Step 1. Open Control Panel, go to System and Security > File History, then click System Image Backup at the lower-left corner. Or you can directly type backup and restore in the search box and select it from the search result list.

    Step 2. Connect the USB drive to your computer and select it as the destination path, then click Next.

    Step 3. Confirm your backup settings and click Start Backup.

    However, if you want to clone your system directly, you can choose a third-party software like AOMEI Backupper. This is a professional clone software that allows you to

    clone system
    to different places such as external hard drive, USB drive or Network, etc. without booting problems. With it, you also can clone the entire disk to HDD or SSD.
     
    Nickylee1, Feb 6, 2020
    #2
  3. cloneing a drive in windows 10

    Hi,I have this question last year,but my os is windows 8.there are my steps of

    How to clone drive in winodws


    ,you can check.hope that helps

    First,I download a free tool of MiniTool partition wizard and launch it.

    Step 1. Connect SSD to Windows 8. Install and launch MiniTool Partition Wizard Free Edition, select the source hard drive and then choose “Copy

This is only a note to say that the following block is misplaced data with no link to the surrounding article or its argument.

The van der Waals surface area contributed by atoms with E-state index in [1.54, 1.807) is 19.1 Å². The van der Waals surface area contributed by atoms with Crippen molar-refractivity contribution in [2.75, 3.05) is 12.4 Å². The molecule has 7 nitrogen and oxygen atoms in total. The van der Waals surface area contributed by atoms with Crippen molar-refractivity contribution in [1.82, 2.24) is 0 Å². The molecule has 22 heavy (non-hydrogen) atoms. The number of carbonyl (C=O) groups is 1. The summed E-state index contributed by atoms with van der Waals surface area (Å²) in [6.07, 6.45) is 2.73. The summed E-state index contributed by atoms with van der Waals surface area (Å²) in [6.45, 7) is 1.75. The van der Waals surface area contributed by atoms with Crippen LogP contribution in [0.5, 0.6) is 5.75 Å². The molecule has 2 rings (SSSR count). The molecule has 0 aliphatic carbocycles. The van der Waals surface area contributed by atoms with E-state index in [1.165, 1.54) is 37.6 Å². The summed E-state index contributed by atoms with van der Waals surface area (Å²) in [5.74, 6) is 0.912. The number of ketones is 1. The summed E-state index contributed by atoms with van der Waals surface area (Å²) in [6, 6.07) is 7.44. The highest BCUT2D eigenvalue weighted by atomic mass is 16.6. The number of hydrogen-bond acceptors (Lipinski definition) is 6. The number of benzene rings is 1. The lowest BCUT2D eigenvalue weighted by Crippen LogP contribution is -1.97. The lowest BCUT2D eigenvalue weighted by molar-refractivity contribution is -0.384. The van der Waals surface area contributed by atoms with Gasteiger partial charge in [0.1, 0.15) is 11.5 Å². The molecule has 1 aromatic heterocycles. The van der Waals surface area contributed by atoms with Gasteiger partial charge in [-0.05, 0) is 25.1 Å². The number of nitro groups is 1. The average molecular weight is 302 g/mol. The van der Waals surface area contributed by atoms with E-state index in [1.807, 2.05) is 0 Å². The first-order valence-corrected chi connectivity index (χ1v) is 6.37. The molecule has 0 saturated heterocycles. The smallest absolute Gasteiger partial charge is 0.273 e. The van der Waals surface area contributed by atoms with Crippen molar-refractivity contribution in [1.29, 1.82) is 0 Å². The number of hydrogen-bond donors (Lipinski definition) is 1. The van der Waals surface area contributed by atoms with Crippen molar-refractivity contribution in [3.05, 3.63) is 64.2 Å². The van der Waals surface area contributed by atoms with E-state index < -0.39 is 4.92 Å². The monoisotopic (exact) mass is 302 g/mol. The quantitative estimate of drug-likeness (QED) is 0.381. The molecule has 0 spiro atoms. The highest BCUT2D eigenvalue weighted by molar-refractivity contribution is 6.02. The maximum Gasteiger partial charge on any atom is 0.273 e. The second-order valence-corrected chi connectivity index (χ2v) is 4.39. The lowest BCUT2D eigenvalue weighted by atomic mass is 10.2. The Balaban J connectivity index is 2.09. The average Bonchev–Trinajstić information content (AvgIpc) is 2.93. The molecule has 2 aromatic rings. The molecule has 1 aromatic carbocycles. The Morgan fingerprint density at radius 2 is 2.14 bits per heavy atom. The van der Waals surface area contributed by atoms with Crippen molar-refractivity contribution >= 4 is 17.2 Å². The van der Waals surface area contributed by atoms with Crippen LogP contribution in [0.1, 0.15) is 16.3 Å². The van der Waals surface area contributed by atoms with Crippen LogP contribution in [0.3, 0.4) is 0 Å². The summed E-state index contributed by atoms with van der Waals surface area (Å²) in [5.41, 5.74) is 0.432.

Step 2. Select a disk to copy the source disk. Here you are expected to choose the SSD (we choose disk 3).

    Note: All the data on SSD will be destroyed, so make sure you have done backup in advance. You are allowed to clone a hard drive to a smaller SSD, as long as it can hold all data in the source disk. You can also clone SSD to larger SSD by using MiniTool
    Partition Wizard Free Edition.


    Step 3. Review the changes you are going to make and also change the copy options if necessary.

    Step 4. MiniTool Partition Wizard will tell you how to boot from the destination hard drive. So if you are cloning boot drive to SSD, you need to pay attention.

    Step 5. When you are lead to the main interface again, you can preview the changes you are going to make from the middle pane. (Here disk 3 has the same disk layout with disk 1.) If you confirm these
    changes, you should click “Apply” to make the changes effective. Hope that helps
     
    Areil.Bart, Feb 6, 2020
    #3
  4. Shel7 Win User

    Help understanding Windows 10 System Disk layout, for reliable cloning

    Understanding disk partition window cloning Win 7: what does it revea?

    Navy LCDR ,

    When using EaseUS ToDo backup it asked, gave the option, of doing the cloning as MBR or GPT. With my limited understanding I felt GPT would provide a better condition for the SSD and would work and is compatible with the system.

    Thanks very much

    - - - Updated - - -

    Cereberus,

    Ok thanks. The Disk 1 coded as (E) has a slightly different status than Disk 0 System partition. Disk 0 shows status as "system, active, primary partition" and Disk 1 shows it only as "active & primary". Does this suggest the system info was lost after cloning?

    Thanks

    - - - Updated - - -

    Hey all, thanks for this, i was not expecting any quick replies it being Christmas. I'll check in again tomorrow. Thanks again and Merry Christmas.
     
    Shel7, Feb 6, 2020
    #4
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Help understanding Windows 10 System Disk layout, for reliable cloning